Elevate Parkland Students’ Voices. Just Don’t Get It Twisted

People are saying that the school shooting at Stoneman Douglas High School in Parkland, Florida is the first shooting where we know more about the survivors and victims than the shooter. The Foghorn thinks that this is a good thing. After mass shootings, much of the media examines every aspect of the shooter in an attempt to understand why they would do such a horrible thing. Very rarely do we talk about the victims outside of moments of silence. The Parkland students have used their tragedy to try to ensure that no other person has to go through what they did. Many in the media are praising them, and rightfully so. However, while the students are indisputably well-spoken and have more relevant experience than most of us, we cannot forget they are students — many minors, at that. While we should elevate their voices on gun violence, we should also be careful not to project our own political ideologies onto them.


The student survivors of Parkland’s voices need to be elevated, but they need to be elevated in a way that acknowledges that they’re still kids. The Foghorn agrees these students need to be given the loudest loudspeaker possible when it comes to reforming gun laws, as they were victims of these same laws. However, we have seen a trend of adults projecting their own political values onto the teens. When we see articles praising survivor Emma Gonzales as a “queer icon” simply because she has short hair and was in her school’s LGBT-ally club, it is hard to not get a sinking feeling in the pit of your stomach. Gonzales has not spoken out about her own sexuality on TV or in print and it is unfair to speak for her on these issues. These students are smart, compassionate and all-around badasses and we should not manipulate their image to speak on topics that they have not spoken about themselves. We need to give them (and any activist) the respect to define themselves and what they stand for.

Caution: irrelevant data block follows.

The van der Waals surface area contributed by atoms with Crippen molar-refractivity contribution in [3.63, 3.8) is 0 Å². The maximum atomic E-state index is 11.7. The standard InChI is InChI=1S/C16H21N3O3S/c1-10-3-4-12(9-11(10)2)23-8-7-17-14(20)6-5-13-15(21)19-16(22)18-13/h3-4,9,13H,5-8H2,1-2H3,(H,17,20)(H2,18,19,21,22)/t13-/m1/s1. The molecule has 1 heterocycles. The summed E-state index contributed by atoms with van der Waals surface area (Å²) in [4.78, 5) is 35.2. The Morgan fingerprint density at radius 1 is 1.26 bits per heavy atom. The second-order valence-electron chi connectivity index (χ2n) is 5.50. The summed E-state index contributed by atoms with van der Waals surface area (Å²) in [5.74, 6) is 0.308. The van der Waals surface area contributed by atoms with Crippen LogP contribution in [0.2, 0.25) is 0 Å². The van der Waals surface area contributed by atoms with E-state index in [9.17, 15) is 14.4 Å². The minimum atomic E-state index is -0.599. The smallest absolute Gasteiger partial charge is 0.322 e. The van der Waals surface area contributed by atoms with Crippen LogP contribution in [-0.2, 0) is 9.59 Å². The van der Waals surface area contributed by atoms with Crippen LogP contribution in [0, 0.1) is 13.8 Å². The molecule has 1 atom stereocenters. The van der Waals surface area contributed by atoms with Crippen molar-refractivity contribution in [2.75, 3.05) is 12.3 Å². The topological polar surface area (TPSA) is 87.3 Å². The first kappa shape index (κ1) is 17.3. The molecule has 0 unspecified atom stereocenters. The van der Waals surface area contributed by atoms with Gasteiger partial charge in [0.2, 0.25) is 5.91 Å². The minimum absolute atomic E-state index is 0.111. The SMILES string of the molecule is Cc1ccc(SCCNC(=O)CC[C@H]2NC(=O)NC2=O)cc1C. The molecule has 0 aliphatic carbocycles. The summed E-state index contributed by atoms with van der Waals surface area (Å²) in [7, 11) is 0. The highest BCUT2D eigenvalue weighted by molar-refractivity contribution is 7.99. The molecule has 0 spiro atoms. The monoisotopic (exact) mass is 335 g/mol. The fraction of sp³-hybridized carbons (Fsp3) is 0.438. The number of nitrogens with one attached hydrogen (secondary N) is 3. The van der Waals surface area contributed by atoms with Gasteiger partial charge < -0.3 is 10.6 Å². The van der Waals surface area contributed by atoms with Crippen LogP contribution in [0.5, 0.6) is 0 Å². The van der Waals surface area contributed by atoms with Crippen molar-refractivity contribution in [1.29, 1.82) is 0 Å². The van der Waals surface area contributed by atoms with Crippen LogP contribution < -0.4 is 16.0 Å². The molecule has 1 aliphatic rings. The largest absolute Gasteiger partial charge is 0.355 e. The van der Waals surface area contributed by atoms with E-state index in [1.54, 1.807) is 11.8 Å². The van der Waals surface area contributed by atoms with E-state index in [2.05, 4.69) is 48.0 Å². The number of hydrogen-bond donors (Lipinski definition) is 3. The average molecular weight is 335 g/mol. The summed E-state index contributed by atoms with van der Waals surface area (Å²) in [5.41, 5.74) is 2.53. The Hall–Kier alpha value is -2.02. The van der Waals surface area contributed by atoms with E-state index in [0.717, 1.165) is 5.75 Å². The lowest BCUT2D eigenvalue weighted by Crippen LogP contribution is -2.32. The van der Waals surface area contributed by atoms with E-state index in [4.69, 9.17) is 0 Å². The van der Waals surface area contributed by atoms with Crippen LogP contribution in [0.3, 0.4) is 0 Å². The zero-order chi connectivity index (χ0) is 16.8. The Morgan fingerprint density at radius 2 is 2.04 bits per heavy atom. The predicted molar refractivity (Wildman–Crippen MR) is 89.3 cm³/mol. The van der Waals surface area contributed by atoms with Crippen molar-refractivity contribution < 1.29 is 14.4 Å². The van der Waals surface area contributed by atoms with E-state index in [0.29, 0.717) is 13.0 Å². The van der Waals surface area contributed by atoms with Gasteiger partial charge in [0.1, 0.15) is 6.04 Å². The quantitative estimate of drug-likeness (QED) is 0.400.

Further, as spectacular as these students are, we should not put the pressure of “saving America” on their young shoulders. We’ve all seen tweets that nearly deify the Parkland students as the United States’ saving grace. Whether you’re in highschool or not, that’s a lot to put on someone. The Foghorn staff commends the students for their bravery, and we hope that the media continues to give these students a platform for them to express their views. We just want them to do so responsibly.


All this being said, the absolute last thing thing we should do to these students is to coddle them when it comes to gun violence. Unless you yourself have been through a mass shooting, you have no right to say they don’t know what they’re talking about. Until the National Rifle Association, Tomi Lahren or anyone else who is belittling these students can say the same, they truly are not in any position to undermine these survivors’ opinions. The idea that students cannot have strong political views is blatantly condescending and erases the impact students have had on various political movements throughout history, from the Vietnam War to the Black Lives Matter movement. Students have been at the forefront of many social movements that have spread throughout the nation and led to change.

Featured Photo: The Parkland survivors deserve to have a platform, but they also deserve to define their beliefs for themselves. FABRICE FLORIN / WIKIMEDIA COMMONS


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